Perched high on a sandbank overlooking the slums of Gaza, a man who calls himself Abu Nafaq points to a block of canary-yellow flats just beyond the Egyptian border fence.
"That is where the Israelis bombed a few days ago," he says, referring to the Israeli bombing raid in response to last week's ambush by terrorists in southern Israel. According to the Israelis, the gunmen who murdered eight people near the Red Sea resort town of Eilat came from Gaza – possibly sneaking out through the warren of smugglers' tunnels leading into the nearby Egyptian shantytown of Rafah.
If anyone should know whether that is true, it is Abu Nafaq, whose nickname means "Father of the Tunnel" in Arabic, and whose livelihood depends on the network of subterranean routes used to ferry goods into the blockaded Gaza Strip. "During the January 25 revolution there were hundreds of Gazans coming through here," he said. "Now it's down to around 60 or 70 a day. Of course the Eilat attackers could have come through the tunnels. But they would need the support of the Bedouin people living here, because everywhere they will find checkpoints and roads they are not familiar with."
Last week's attack came only a few days after Egypt's ruling military council – which took power after the president, Hosni Mubarak, was toppled in February – dispatched hundreds of tanks to the North Sinai region following outbreaks of violence in its provincial capital, Al-Arish, about an hour's drive west from Rafah. Egypt's generals said the operation was intended to drive out "al-Qa'ida-inspired militants" in the region. After the Eilat attack there was an added piquancy to the deployment.
Israel has been wary of its neighbour since the fall of its ally Mubarak, and suggested the military council had lost control of the Sinai. Tensions were further heightened when five Egyptian soldiers were killed during the Israeli response to the attack, sparking angry protests yesterday outside the Israeli embassy in Cairo.
But a recent visit to North Sinai by The Independent suggested the picture is far murkier than the official narrative provided by both Egypt's generals and leaders in Tel Aviv.
No doubt, as the Israelis have claimed, there has been some movement of Palestinian militants across the border. But some say the al-Qa'ida threat is exaggerated. One military official based in North Sinai told The Independent it was not true that the Egyptian army was hunting for Islamist extremists inspired by Osama bin Laden's terrorist network. "There is hardline Muslim sympathy here, but no al-Qa'ida," he said.
Yet something is up. On 29 July, the same day thousands of conservative Muslims rallied in central Cairo and called for a greater Islamic role in post-Mubarak Egypt, gunmen laid siege to Al-Arish's police station in a battle which lasted for nine hours. Some of the attackers launched rocket-propelled grenades at the 12ft-walled compound, yet when the fighting had finished, all the assailants escaped unharmed.
It was against this background – along with several unsolved bomb attacks on a gas pipeline to Israel – that the military sent its armour in. Locals who witnessed the fighting told The Independent they believed the attackers had local support. One man, a doctor who identified himself only as Hossam, said: "The people who attacked the police station were locals from Al-Arish. They used weapons from some of the big families here."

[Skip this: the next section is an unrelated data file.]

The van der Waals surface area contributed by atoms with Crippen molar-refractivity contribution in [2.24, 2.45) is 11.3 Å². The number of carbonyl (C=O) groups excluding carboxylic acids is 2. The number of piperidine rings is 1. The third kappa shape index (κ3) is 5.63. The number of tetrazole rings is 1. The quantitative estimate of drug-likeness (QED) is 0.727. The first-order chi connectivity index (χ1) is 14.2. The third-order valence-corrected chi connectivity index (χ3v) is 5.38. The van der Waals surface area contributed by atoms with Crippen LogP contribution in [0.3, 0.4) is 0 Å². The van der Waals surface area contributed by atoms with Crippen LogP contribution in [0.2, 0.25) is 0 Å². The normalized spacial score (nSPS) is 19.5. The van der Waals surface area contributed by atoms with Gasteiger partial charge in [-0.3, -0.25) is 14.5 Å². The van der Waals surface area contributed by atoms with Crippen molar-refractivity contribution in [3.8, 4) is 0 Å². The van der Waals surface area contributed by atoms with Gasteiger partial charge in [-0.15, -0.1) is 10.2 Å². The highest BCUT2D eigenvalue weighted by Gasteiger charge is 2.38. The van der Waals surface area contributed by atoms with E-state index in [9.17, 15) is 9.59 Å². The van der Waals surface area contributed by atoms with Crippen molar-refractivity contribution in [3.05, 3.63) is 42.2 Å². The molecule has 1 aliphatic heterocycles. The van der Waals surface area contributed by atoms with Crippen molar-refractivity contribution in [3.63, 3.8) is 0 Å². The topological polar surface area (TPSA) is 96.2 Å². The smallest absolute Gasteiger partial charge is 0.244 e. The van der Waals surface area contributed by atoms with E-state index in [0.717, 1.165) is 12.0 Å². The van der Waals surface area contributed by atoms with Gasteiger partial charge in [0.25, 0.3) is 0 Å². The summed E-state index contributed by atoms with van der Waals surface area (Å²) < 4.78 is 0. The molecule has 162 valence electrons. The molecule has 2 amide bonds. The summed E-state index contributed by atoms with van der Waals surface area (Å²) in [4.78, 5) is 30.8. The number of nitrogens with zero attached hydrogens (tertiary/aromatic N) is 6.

The idea that locals nursing anti-government grievances were responsible for the operation has some credence. For years the vast expanses of the Sinai desert have been beyond the control of central authority in Egypt. Lawless Bedouin tribes hold sway in the central regions, while in the urban north there was never much respect for Mubarak or his policemen.
Yet, Hossam added, some of the attackers were fundamentalist Salafi Muslims, the hardline Islamists who eschewed politics under Mubarak but have become increasingly vocal since his toppling.
It is a view supported by Yahya Abu Nasira, a Bedouin tribal chief from Rafah, who claimed the threat from Salafi fundamentalists was growing. "The Salafi people want to separate from Egypt and to start an Islamic state from here," he said. "After that they want to go from city to city. That's why there was the action in Al-Arish."
Others on the streets of Al-Arish pointed the finger of blame at Takfir wal-Hijra, a shadowy, amorphous offshoot of the Egyptian Muslim Brotherhood, blamed for terrorist attacks around the world since the mid-1990s.
Perhaps unsurprisingly, a Salafi sheikh in Al-Arish denied his followers were responsible for any violence. Mostafa Azzem said it was "the thugs and criminals in the Sinai who attacked the police station, not Salafis".
Others are not convinced either. Lina Atallah, managing editor of Egypt's Al-Masry Al-Youm newspaper, who has spent years covering the region around Al-Arish, said she was "in doubt" about the threat of an "Islamic emirate in the Sinai". "Talk like that is taking it to the extreme," she said. "I'm also extremely in doubt about the al-Qa'ida threat."
Al-Arish itself has come under increasing Islamic influence since Mubarak's fall. It remains a tourist city, but the niqab-wearing women who pack the streets at night during Ramadan lend it a distinctly provincial feel. And while government talk of "al-Qa'ida in the Sinai" seems far fetched, the military council has obviously been rattled by developments here.
Perhaps it genuinely fears the influence of hardline Islamism. Perhaps, as some have suggested, it simply wants to regain control of North Sinai after six months where police authority evaporated and the Bedouin stepped in to fill the vacuum. Either way, with Israelis rattling their sabres across the border over last week's attack and Egyptians voicing their outrage at Tel Aviv's response, the Sinai Desert – so often the theatre of the Middle East's most pivotal conflicts – is on the frontline once again.